1. Here, carefully extract the diamond electrode package by fine dissection with a scalpel. Leave the silicone body of the implant along with the retinal tack and the remnants of the platinum wiring (Figure 2). If an embedded array/housing is not part of the device design under investigation, then omit this step (2.2).
  3. Carefully dissect a sample that includes the tack and surrounding tissue in the desired orientation. Use fine dissection scissors to cut full thickness strips from the back of the eye, including sclera, choroid and retina. Take a sample, which gives a longitudinal cross section of the tack, showing all the retinal layers adjacent to the tack (Figure 2)
    NOTE: The desired orientation for the sample may differ depending on the particular result desired. For example, if one wishes to examine the proximity of the tack damage to the optic disk then the optic disk should be included within the sample.

3. Dehydration, Embedding, Mounting, Grinding, Staining, and Imaging

  1. Dehydrate the sample over three days in progressive ethanol stages:
    1. Dehydrate the sample in 70% ethanol for 2 hr twice.
    2. Dehydrate the sample in 80% ethanol for 2 hr twice and then O/N.
    3. Dehydrate the sample in 90% ethanol for 2 hr twice.
    4. Dehydrate the sample in 100% ethanol for 2 hr twice and then O/N.
  2. Dehydrate the sample in 100% acetone for 2 hr twice.
    1. Remove the sample from the acetone and observe it under a light microscope as it air-dries at RT. Transfer the sample to epoxy (refer to step 3.4) just before it starts to curl/collapse.
      NOTE: Removing liquid from the soft tissues results in collapsed cells and shrinkage. An appreciation of when the tissue curling/collapse occurs is developed with experience.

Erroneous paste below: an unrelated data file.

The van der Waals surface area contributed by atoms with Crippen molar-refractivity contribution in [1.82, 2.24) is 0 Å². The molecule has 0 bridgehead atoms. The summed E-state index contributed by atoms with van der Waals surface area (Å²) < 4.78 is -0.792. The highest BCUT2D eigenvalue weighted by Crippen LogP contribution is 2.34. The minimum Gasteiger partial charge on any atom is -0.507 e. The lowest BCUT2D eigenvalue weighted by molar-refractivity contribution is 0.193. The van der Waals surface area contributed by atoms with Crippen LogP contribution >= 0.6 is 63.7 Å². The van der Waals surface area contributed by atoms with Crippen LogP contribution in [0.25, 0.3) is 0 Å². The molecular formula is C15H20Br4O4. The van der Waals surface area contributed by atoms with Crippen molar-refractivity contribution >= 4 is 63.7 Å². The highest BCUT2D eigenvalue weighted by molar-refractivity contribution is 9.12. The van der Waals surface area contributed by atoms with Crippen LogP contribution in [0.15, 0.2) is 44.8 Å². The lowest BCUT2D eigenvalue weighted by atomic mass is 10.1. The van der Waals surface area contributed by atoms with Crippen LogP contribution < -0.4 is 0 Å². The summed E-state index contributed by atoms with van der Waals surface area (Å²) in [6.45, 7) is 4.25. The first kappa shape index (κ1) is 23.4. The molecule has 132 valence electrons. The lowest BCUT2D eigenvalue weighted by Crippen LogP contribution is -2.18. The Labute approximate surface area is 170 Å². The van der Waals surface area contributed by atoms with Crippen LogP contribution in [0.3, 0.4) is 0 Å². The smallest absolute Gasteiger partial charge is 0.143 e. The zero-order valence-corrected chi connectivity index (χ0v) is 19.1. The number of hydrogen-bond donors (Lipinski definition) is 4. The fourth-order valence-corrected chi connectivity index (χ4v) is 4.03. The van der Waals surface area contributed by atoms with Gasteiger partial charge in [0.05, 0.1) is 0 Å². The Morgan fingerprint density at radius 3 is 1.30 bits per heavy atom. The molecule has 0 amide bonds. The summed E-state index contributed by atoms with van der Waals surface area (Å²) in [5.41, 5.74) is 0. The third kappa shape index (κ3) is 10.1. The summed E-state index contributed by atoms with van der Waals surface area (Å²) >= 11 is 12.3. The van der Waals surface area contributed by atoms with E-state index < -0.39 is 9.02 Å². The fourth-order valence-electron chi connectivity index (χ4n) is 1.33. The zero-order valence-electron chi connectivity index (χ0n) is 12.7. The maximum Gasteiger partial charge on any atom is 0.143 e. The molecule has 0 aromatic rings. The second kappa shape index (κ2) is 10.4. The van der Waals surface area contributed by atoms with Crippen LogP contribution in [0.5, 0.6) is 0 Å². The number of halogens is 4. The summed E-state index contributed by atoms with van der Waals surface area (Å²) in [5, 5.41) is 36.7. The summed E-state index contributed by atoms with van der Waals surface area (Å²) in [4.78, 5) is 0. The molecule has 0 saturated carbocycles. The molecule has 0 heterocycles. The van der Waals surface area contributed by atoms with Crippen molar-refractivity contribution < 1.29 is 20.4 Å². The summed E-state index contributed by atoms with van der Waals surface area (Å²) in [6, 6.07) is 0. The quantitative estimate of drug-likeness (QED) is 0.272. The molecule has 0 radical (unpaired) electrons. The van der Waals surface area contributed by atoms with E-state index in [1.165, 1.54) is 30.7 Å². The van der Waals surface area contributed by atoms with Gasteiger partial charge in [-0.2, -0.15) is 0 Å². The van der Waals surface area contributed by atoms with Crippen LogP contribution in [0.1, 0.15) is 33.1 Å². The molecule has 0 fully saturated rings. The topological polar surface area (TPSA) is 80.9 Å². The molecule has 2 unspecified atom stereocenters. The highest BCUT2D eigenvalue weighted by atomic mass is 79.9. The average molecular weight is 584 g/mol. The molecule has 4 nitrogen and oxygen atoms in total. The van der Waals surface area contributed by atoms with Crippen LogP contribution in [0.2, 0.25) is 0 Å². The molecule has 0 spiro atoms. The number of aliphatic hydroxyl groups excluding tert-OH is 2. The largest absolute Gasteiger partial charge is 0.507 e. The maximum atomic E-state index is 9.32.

3. Prepare medical grade epoxy resin according to manufacturer’s directions. To cure the resin, use either 55 °C for 1 hr or 24 hr at RT. Place in a vacuum chamber for ~ 5 min at ~ 50 mbar for removal of air bubbles. Regulate the vacuum manually as an excessive vacuum will cause the epoxy mixture to boil and degassing will not occur effectively
    NOTE: Perform step 3.3 concurrently with step 3.2.
  4. Embed the sample in clear epoxy resin. Immerse the eye tissue in degassed epoxy in an appropriate sealable container and leave O/N at RT to cure.
  5. Take care to embed the sample in the desired orientation (Figure 2) by resizing and re-embedding the cured epoxy block. Re-embed the resized block containing the eye tissue such that the long axis of the tack is oriented parallel to the bottom of the mould (yellow cup - Figure 3A).
  6. Mount the resin in a grinding specimen holder and grind the sample (230 - 250 rpm with water on, manual grinding) using silicon carbide paper (starting with 800 grid; Figures 3C and 3E).
  7. For staining, dip the ground surface in toluidine blue stain for 3 - 5 min, or until stain develops (Figure 3F).
  8. Rinse with tap water (Figure 3G).
  9. Image the ground surface of the specimen with a high power dissection scope to visualize the cellular layers of the retina (Figure 3H). Apply a drop of distilled water on the top surface of the epoxy above the specimen to smooth the diffraction at the air-epoxy interface. Use an optical fibre ‘gooseneck’ light source to illuminate the sample.
  10. Repeat steps 3.6 – 3.9, each time grinding away a pre-set thickness of sample (minimum precise and reproducible grinding increment of specimen holder is 20 μm).

Representative Results